Deciduous fruit is comprised of pome fruit and stone fruit.

  • Pome fruit: apples, pears
  • Stone fruit: peaches, nectarines, plums, apricots

Also included in the deciduous fruit category are grapes (see separate chapter), quinces, cherries, Persimmons, pomegranates (see the “Berries and exotic fruit” chapter) and figs.

International business environment

Top apple exporting countries: China (15%), Italy 12%, Poland 11%, USA 10%, Chile 8%, SA and France 6%. World’s total fresh apples exports amounts to 8.8 million tonnes (ITC, 2018).

 

The Bureau for Food and Agricultural Policy (BFAP) Baseline looks at the performance of apples, pears, peaches and nectarines, plums, and apricots on the global market. Find the latest document at www.bfap.co.za.

See also:

Local business environment

Deciduous fruit is grown mainly in the Western Cape and in the Langkloof Valley of the Eastern Cape. Smaller production areas are found elsewhere in the country but mainly along the Orange River and in the Free State, Mpumalanga and Gauteng.

 

Pome fruit

  • The South African pome fruit industry supplied approximately 16.9% of total Southern Hemisphere apple production and 33.3% of total Southern Hemisphere pear production in 2017.
  • Exports currently constitute 44% of domestic apple production, with domestic fresh and processing accounting for 23% and 33% respectively. Pear production is even more export orientated, with exports accounting for 49% of production, whilst the domestic fresh market and processing components constitute 11% and 40% respectively. The domestic fresh and processing market segments are vital in accommodating volumes of suboptimal quality fruit following adverse weather conditions.
Source: Bureau for Food and Agricultural Policy (BFAP) Baseline 2018-2027

 

Stone fruit

  • Within the global stone fruit market, South Africa provides roughly 9.37% of total plum exports, 0.77% of peaches and nectarine exports, and 1.24% of apricot volumes traded internationally (ITC, 2018).
  • In the Southern Hemisphere, South Africa is responsible for exporting 36.87% (66 765 tonnes) of plums, 14.17% (17 105 tonnes) of peaches and nectarines, and 62.38% (4 126 tonnes) of apricots.
  • Regarding export, South Africa trails behind Chile, the most prominent competitor of the South African stone fruit industry.
  • Contrary to peaches, nectarines and apricots, significant investment occurred in plum production, with the area expanding by 31% over the past 10 years.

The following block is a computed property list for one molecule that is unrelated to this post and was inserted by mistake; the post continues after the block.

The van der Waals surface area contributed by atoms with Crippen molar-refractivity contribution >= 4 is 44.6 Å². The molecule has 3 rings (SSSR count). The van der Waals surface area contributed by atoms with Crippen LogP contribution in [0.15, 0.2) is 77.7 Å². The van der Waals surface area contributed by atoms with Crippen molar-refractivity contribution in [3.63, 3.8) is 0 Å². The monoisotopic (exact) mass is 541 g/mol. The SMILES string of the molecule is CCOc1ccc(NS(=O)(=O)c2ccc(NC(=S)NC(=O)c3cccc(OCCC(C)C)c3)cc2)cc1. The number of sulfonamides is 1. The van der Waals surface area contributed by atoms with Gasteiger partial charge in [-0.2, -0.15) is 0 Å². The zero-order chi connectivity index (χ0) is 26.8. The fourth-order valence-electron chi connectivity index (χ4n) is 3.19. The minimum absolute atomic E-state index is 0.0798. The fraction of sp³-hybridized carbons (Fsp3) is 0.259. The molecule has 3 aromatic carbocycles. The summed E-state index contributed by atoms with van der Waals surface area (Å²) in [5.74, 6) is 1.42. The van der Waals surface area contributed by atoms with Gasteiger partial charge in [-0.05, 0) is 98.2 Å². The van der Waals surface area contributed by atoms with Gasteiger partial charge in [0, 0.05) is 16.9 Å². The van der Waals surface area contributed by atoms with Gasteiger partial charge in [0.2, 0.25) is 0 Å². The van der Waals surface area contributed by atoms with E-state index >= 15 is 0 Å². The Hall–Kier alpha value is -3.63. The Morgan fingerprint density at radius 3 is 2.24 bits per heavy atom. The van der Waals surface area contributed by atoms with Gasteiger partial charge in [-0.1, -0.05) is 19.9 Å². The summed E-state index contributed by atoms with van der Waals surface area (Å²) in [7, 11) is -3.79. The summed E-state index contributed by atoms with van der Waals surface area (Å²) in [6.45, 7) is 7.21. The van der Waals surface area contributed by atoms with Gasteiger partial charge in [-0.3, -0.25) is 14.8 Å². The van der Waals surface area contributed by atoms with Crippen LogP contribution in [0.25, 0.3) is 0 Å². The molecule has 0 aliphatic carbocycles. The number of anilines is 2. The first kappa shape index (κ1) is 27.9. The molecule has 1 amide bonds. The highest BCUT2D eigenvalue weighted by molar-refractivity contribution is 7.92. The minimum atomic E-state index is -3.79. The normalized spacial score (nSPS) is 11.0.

• The lion’s share of stone fruit export volumes will continue to be attributed to the plum industry, which is projected to reach a level of almost 62 thousand tonnes by 2027.
Source: Bureau for Food and Agricultural Policy (BFAP) Baseline 2018-2027

Technical efficiency (like irrigation scheduling, orchard design, etc.) and strategic planning are important to keep farms going. Included in trends and drivers of change to be accommodated are:

 

  • South Africa is a water stressed country and there is a need to make optimal use of water and for efficiency in irrigation systems. Choice of cultivar when replacing orchards – even choice of enterprise – increasingly important.
  • Keeping an eye on the ratio between the cost of labour and capital (using mechanical equipment like mechanical platforms can help here).
  • The exchange rate plays a vital role in the profitability of farming
  • National and international food safety and environmental legislation and regulations, local and international standards like GLOBALG.A.P. all need to be adhered to.
  • It is important to improve the quality of human capital (education and training of farm workers)
  • The political context (land reform policy, BBBEE)

 

Source: adapted from the past three annual BFAP Baseline Agricultural Outlooks
  1. For information and statistics please visit the HORTGRO website at www.hortgro.co.za.
  2. The BFAP Baseline looks at the performance of apples, pears, peaches and nectarines, plums, and apricots. The 2018-2027 and 2017-2026 Baselines included a farming system analysis using the financial simulation (FinSim) farm level model. Find the document at www.bfap.co.za.
  3. Various deciduous fruits and their value chains are covered comprehensively in the Market Value Chain Profiles on the Marketing Directorates web pages of the Department of Agriculture, Forestry and Fisheries (DAFF) at www.daff.gov.za (take the “Branches” option).